In March 2018, Ecco, an imprint of HarperCollins, announced a book deal with Ioffe. The book, Russia Girl, is slated for publication in 2020.[12]

The New Yorker and Foreign Policy[edit]

In 2009, Ioffe won a Fulbright Scholarship to work in Russia.[13] There, she also became the Moscow correspondent for The New Yorker and Foreign Policy.

From 2011 to 2012, Russian politics experienced a period of massive political unrest, including the largest political protests in the post-Soviet era. Ioffe was reporting on these events. She was the first Western journalist to write a comprehensive profile of Alexey Navalny, then a lawyer and anti-corruption activist. The profile was published in the April 4, 2011 issue of The New Yorker.[14] The profile was a finalist for the Livingston Award.[15] In the next year, Navalny would become the de facto leader of the Russian opposition and major political rival to Vladimir Putin.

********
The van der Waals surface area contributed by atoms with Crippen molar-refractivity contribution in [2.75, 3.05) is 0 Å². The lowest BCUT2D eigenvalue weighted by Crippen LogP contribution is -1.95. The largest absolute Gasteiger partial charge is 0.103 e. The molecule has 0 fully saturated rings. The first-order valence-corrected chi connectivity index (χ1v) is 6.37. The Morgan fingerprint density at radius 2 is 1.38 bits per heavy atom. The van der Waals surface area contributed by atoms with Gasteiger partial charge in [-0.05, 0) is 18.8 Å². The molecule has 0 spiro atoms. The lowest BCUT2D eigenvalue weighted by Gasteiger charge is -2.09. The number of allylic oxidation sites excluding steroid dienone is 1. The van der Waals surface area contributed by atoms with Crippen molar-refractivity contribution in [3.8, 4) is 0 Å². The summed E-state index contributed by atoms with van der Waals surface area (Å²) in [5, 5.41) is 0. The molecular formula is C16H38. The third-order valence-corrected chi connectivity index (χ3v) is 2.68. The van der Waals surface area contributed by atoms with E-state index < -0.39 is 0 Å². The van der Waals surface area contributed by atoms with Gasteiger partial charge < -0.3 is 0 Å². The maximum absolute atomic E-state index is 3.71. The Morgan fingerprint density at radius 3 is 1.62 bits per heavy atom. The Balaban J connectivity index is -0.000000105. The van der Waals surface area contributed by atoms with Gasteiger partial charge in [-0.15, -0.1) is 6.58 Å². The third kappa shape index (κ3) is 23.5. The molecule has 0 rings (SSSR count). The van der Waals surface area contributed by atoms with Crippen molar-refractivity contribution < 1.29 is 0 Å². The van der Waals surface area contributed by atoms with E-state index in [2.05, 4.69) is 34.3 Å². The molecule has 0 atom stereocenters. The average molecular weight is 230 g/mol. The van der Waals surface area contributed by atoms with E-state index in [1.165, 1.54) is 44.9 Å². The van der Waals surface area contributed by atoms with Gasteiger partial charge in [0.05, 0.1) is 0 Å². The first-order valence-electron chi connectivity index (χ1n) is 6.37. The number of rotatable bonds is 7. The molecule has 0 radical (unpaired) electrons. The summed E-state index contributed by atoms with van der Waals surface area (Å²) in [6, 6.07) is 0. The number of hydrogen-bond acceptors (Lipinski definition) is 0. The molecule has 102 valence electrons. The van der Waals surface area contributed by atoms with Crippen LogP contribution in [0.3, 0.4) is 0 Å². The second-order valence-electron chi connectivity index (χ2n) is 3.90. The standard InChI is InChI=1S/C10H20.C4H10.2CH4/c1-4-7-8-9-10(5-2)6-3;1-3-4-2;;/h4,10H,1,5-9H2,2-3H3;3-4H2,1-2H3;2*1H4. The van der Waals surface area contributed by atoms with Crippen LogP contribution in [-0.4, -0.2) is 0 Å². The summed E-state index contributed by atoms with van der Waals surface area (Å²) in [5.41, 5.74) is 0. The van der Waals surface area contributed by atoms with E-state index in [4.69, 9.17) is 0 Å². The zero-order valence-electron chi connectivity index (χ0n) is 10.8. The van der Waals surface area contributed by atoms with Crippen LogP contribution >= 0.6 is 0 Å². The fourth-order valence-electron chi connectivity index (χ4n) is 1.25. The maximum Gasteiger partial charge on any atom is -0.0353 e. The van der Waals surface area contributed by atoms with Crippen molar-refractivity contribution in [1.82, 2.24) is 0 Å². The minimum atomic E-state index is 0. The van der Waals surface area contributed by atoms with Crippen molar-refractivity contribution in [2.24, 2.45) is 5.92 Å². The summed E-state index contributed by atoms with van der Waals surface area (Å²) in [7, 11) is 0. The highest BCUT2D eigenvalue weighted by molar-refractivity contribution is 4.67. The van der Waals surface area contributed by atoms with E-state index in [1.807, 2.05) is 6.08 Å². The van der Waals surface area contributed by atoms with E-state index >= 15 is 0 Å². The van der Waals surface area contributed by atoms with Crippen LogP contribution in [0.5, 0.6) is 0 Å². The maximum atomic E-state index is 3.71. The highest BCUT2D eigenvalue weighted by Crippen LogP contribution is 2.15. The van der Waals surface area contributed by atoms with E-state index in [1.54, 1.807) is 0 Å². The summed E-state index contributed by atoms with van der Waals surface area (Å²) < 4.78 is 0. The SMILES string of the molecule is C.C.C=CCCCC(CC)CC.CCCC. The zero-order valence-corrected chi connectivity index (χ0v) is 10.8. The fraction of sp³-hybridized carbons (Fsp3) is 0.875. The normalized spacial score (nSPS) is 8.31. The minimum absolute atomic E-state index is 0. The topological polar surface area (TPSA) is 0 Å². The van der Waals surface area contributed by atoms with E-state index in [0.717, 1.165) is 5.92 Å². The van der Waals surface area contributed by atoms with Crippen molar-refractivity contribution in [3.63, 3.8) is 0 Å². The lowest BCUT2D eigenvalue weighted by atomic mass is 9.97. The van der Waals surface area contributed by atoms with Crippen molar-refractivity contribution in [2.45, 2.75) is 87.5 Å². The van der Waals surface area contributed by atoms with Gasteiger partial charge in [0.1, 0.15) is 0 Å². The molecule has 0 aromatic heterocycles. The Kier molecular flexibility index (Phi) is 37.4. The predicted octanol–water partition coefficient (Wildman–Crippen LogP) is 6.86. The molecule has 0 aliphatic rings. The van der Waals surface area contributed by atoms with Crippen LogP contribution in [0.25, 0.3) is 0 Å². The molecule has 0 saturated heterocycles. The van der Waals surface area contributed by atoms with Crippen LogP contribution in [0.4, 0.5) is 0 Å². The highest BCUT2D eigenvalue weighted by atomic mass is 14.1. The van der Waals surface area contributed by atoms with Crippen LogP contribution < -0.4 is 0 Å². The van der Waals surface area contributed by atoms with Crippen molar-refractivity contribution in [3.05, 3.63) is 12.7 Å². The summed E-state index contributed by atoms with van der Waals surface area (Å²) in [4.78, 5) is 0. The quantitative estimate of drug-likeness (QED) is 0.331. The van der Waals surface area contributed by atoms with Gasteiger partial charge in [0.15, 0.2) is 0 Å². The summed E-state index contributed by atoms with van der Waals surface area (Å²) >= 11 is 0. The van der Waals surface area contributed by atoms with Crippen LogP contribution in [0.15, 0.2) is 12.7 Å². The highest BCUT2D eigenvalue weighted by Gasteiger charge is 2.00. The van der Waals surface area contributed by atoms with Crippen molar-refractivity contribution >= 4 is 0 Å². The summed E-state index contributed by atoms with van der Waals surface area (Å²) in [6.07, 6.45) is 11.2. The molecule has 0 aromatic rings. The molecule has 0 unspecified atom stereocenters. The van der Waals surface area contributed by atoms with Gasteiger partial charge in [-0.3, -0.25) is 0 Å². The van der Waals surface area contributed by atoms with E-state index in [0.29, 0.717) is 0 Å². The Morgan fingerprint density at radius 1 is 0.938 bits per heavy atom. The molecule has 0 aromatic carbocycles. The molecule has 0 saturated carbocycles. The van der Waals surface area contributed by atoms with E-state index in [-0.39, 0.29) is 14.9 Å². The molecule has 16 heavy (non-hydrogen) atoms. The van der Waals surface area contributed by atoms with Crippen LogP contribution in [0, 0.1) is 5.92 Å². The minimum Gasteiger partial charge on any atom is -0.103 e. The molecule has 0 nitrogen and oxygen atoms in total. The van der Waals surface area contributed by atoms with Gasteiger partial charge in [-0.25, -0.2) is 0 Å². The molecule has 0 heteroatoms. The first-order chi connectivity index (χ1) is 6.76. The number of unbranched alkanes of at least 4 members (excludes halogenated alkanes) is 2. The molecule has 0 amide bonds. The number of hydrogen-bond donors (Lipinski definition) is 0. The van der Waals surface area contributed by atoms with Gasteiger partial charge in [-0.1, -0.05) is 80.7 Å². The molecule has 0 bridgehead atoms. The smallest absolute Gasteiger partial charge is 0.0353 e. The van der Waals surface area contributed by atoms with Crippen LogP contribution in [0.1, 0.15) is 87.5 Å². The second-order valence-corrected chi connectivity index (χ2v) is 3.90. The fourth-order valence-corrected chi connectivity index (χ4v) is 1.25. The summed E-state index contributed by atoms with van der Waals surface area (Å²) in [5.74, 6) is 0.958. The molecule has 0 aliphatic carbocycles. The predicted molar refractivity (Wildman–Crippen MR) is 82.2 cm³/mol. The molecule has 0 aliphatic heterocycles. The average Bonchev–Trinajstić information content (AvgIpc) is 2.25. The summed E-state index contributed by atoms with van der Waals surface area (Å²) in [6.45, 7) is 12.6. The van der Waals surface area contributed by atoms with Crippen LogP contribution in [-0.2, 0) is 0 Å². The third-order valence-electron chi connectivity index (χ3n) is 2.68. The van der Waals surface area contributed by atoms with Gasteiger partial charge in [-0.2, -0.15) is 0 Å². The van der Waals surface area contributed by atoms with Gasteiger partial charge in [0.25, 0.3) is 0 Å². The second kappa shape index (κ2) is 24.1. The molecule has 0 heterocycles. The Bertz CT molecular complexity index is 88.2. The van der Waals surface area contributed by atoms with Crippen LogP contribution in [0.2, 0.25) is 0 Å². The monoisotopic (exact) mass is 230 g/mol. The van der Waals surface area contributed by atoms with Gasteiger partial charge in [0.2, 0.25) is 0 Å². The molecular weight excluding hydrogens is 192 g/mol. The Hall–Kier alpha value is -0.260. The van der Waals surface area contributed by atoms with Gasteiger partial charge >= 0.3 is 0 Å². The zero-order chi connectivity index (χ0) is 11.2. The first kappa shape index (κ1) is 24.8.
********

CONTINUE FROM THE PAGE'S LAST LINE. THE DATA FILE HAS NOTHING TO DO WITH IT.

Ioffe covered protests, as well as the political maneuvering surrounding Putin's return to the presidency, in her influential column “Kremlinology 2012,” which was published in Foreign Policy.[16]

In February 2012, she continued profiling major Russian politicians for The New Yorker with an article about Mikhail Prokhorov, then the third richest man in Russia who contested the 2012 presidential elections. “Are Putin and Prokhorov running for President against or with each other?” Ioffe asked in the profile.[17] Later, it became known that Prokhorov's candidacy had been inspired by the Kremlin to artificially make the elections look more competitive.[18][19][20]

During the most violent protest, which took place on May 6, 2012, the day before Putin's inauguration, Ioffe took what became an iconic photo of a small boy on a bicycle with training wheels, facing a row of Russian riot police. The image instantly went viral and became one of the symbols of Putin's crackdown on democratic protestors.[21]

The New Republic[edit]

At the New Republic, Ioffe wrote about American politics, including about a brewing civil war within the Republican Party.[22] Her 2013 profile of Kentucky Republican Senator Rand Paul[23] was a finalist for the Livingston Award.[24] She also covered the protests in Ferguson, Missouri in 2014.[25] and President Barack Obama's decision not to retaliate against President Bashar al-Assad for using chemical weapons on Syrian rebels.[26]